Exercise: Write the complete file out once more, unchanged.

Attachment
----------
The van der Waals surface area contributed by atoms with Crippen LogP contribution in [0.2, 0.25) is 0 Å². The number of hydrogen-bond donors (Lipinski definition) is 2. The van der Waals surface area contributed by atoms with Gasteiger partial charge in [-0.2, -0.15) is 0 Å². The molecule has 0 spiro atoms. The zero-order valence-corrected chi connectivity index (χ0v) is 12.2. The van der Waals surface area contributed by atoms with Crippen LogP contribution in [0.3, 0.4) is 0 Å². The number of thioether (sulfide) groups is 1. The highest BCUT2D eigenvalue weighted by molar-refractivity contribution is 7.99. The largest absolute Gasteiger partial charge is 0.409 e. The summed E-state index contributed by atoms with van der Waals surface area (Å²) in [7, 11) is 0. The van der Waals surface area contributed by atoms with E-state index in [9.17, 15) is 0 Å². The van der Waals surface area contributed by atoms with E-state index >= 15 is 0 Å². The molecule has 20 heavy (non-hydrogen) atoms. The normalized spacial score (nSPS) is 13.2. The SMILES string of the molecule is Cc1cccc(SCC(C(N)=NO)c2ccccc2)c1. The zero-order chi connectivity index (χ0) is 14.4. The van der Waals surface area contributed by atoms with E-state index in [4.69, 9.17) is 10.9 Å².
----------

The van der Waals surface area contributed by atoms with Crippen LogP contribution in [0.2, 0.25) is 0 Å². The number of hydrogen-bond donors (Lipinski definition) is 2. The van der Waals surface area contributed by atoms with Gasteiger partial charge in [-0.2, -0.15) is 0 Å². The molecule has 0 spiro atoms. The zero-order valence-corrected chi connectivity index (χ0v) is 12.2. The van der Waals surface area contributed by atoms with Crippen LogP contribution in [0.3, 0.4) is 0 Å². The number of thioether (sulfide) groups is 1. The highest BCUT2D eigenvalue weighted by molar-refractivity contribution is 7.99. The largest absolute Gasteiger partial charge is 0.409 e. The summed E-state index contributed by atoms with van der Waals surface area (Å²) in [7, 11) is 0. The van der Waals surface area contributed by atoms with E-state index in [9.17, 15) is 0 Å². The van der Waals surface area contributed by atoms with E-state index >= 15 is 0 Å². The molecule has 20 heavy (non-hydrogen) atoms. The normalized spacial score (nSPS) is 13.2. The SMILES string of the molecule is Cc1cccc(SCC(C(N)=NO)c2ccccc2)c1. The zero-order chi connectivity index (χ0) is 14.4. The van der Waals surface area contributed by atoms with E-state index in [4.69, 9.17) is 10.9 Å².